17. Keep in mind that those aren't percent tax rates, they are the rates for every $100 assessed value. The assessed value for residential properties in Tennessee is 25% of the appraised value. So a house that is appraised at $400,000 will be assessed at $100,000. The new tax rate of $4.155/$100 assessed value would mean a tax bill of $4,155. That works out to a tax percentage rate of 1.04%.
  18. TriStar is acting as a counterbalance to Vandy for pretty much everything right now, and they will continue to expand into the few areas that only Vandy offers now. Trauma, stroke, cardiac, pediatrics, certain transplants and cancer care have all been substantially updated in the TriStar system over the last 5-10 years. Ascension is expanding service lines to a much lesser degree, but they are growing through mergers. The name of the game in healthcare is expansion and consolidation. Vanderbilt was all alone in the market up until very recently (although they are massive), so they need to create a network that funnels referrals and attracts patients from outside the city. Vanderbilt just bought UMC in Lebanon from CHS and they’re expanding into Rutherford now, so they are getting on the same train. Don’t be surprised if we see a few more one-offs fall to one of the big three after coronavirus subsides. Williamson Medical Center, Cookeville Regional, Northcrest in Springfield and Maury Regional would all be targets. Small facilities are getting hammered by the coronavirus and is putting them in really bad financial positions. Being bought out may be the best plan for them.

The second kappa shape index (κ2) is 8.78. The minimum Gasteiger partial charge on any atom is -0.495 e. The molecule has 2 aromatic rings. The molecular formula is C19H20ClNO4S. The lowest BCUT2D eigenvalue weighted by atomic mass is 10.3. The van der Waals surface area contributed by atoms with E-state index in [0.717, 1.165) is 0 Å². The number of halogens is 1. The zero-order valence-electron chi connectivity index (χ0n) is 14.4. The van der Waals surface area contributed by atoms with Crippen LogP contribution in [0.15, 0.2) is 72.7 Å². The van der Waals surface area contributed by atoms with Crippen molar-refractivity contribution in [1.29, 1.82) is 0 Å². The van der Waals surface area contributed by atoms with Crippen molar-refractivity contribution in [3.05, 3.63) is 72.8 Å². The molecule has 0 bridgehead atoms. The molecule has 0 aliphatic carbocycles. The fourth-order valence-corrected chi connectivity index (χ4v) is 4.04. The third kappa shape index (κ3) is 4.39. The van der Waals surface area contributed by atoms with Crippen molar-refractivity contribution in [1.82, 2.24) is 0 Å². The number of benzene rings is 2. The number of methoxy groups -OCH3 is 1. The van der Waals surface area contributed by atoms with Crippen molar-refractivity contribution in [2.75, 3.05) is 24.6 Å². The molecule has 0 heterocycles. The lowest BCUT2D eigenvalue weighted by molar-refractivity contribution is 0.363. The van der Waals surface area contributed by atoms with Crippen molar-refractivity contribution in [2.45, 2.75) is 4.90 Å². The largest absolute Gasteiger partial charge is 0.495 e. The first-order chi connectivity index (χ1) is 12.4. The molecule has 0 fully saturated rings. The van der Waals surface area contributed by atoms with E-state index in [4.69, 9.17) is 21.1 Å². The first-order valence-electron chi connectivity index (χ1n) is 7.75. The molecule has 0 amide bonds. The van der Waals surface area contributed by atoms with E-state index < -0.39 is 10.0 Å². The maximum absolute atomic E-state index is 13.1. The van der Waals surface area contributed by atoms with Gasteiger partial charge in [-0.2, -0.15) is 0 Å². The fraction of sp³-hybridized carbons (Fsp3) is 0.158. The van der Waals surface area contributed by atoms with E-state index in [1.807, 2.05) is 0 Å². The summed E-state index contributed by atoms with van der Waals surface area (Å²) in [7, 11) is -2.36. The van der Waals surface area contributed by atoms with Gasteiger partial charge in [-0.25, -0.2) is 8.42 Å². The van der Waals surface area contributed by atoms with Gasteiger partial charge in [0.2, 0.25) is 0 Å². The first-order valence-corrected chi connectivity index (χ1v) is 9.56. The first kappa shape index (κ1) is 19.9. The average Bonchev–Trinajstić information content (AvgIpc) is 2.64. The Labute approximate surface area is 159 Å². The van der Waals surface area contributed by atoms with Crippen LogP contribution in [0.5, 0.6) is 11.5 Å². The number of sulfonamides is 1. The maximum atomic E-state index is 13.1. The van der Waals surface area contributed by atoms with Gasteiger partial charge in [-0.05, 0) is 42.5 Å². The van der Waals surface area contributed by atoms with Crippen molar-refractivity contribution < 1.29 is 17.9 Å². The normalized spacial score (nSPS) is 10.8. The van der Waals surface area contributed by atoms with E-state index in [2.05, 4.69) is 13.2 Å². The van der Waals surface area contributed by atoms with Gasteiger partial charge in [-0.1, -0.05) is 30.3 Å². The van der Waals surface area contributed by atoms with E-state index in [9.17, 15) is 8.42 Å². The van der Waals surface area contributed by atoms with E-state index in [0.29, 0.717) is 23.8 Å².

19. This year is going to have a big asterisk beside it. Even once the coronavirus pandemic is over, which may not be for several months, there’s going to be lagging air travel that will months since people aren’t going to just start traveling immediately. I really wish I could go into the airport and see what it looks like half empty, and I haven’t been on an airplane that wasn’t at least 90% full in ages. It’s got to be surreal.
  20. I would take it to Atlanta over driving. I hate the drive to Atlanta. Amtrak is almost never faster than driving, but it sure is a lot more pleasant than driving. I’ve taken Amtrak several times to Chicago on two different lines, and it was generally a very nice experience. While Atlanta’s public transit could be better, Uber/Lyft are still options when transit isn’t viable in certain circumstances.